Here is the second part of my reflections
on the nature of music, and the part that it plays in my own life.
I have thought quite a bit about what it is that makes music able to calm us, to stir us up, to cheer us. All of us seem to respond to at least one type of music – some people enjoy classical music. Some prefer a country song, others are rooted in the folk music of the sixties. Certain songs rouse our emotions, call up a particular memory. We use music to worship, to celebrate, and to mourn.
I was often unhappy as a young person. When particularly distressed I used to listen to one particular piece, Beethoven’s Violin Concerto in D major (opus 61). As soon as I heard the beginning notes I felt calmed and comforted. The last movement, with its positive notes, would lift my spirits and I would begin to feel joy.
What is it that happens when we listen to music? I believe that music stimulates brain patterns. The progression of notes echoes in the pathways of our brains – the music leads us up or down, but we are always waiting for that final note, that resolution. Even when the music moves unexpectedly, when notes are deliberately discordant, we still wait for that perfect completeness.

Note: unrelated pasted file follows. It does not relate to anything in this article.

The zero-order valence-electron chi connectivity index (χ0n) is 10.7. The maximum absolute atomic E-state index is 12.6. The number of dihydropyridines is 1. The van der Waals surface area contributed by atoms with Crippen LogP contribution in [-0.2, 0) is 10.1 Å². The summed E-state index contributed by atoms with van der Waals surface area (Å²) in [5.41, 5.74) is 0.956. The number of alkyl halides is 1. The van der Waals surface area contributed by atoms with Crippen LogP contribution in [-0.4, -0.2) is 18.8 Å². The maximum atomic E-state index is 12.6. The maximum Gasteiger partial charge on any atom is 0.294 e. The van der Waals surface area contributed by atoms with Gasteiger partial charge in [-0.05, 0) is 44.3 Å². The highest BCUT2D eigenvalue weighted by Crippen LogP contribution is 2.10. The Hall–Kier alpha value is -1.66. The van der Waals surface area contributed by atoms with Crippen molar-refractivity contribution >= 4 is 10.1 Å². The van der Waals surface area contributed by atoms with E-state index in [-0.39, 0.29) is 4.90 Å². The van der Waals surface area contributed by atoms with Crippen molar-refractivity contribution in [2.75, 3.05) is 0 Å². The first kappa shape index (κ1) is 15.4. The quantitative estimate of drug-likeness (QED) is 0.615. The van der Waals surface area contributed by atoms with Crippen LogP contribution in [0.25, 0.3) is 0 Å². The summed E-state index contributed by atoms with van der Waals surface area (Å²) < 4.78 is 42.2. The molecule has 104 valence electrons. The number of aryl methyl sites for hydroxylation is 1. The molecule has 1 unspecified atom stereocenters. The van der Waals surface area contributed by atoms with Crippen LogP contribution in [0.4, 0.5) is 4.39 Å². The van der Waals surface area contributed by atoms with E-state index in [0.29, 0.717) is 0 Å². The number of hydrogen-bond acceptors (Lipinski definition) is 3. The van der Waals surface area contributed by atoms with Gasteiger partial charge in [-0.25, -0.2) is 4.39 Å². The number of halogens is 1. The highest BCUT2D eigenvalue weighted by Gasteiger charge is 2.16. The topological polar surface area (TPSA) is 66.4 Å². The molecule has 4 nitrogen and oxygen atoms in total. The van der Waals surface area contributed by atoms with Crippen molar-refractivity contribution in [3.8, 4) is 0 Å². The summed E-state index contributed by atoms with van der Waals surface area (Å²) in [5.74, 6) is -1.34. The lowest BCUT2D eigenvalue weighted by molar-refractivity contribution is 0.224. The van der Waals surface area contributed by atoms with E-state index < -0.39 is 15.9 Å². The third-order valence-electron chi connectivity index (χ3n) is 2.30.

Lately I have seen another aspect of music – music as meditation. When listening to music we are concentrating on the notes; our head space is not jumbled with thoughts and emotions all competing for our attention. When we are stressed or upset, music provides us with a neutral space, almost a safe house on the path of our journey. Our bodies need to rest when we are exhausted and drained, and our minds need to rest as well.